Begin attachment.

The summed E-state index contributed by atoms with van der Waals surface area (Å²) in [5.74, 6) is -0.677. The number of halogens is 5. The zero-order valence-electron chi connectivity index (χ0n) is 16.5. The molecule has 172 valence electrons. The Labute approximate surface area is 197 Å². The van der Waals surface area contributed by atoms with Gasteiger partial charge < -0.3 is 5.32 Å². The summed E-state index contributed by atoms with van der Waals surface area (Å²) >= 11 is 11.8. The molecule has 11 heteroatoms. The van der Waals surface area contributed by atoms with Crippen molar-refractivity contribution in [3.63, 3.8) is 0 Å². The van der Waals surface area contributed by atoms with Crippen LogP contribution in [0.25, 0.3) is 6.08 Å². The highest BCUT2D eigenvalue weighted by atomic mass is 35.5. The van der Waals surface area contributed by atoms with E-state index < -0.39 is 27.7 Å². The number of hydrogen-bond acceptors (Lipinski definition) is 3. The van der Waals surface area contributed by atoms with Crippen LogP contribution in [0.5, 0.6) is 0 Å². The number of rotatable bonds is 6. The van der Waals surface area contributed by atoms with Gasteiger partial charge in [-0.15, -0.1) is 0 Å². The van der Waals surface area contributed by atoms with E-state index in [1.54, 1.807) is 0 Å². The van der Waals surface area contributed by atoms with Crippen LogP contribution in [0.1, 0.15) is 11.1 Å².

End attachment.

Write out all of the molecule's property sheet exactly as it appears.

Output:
The summed E-state index contributed by atoms with van der Waals surface area (Å²) in [5.74, 6) is -0.677. The number of halogens is 5. The zero-order valence-electron chi connectivity index (χ0n) is 16.5. The molecule has 172 valence electrons. The Labute approximate surface area is 197 Å². The van der Waals surface area contributed by atoms with Gasteiger partial charge < -0.3 is 5.32 Å². The summed E-state index contributed by atoms with van der Waals surface area (Å²) >= 11 is 11.8. The molecule has 11 heteroatoms. The van der Waals surface area contributed by atoms with Crippen molar-refractivity contribution in [3.63, 3.8) is 0 Å². The van der Waals surface area contributed by atoms with Crippen LogP contribution in [0.25, 0.3) is 6.08 Å². The highest BCUT2D eigenvalue weighted by atomic mass is 35.5. The van der Waals surface area contributed by atoms with E-state index < -0.39 is 27.7 Å². The number of hydrogen-bond acceptors (Lipinski definition) is 3. The van der Waals surface area contributed by atoms with Crippen LogP contribution in [0.5, 0.6) is 0 Å². The number of rotatable bonds is 6. The van der Waals surface area contributed by atoms with Gasteiger partial charge in [-0.15, -0.1) is 0 Å². The van der Waals surface area contributed by atoms with E-state index in [1.54, 1.807) is 0 Å². The van der Waals surface area contributed by atoms with Crippen LogP contribution in [0.1, 0.15) is 11.1 Å².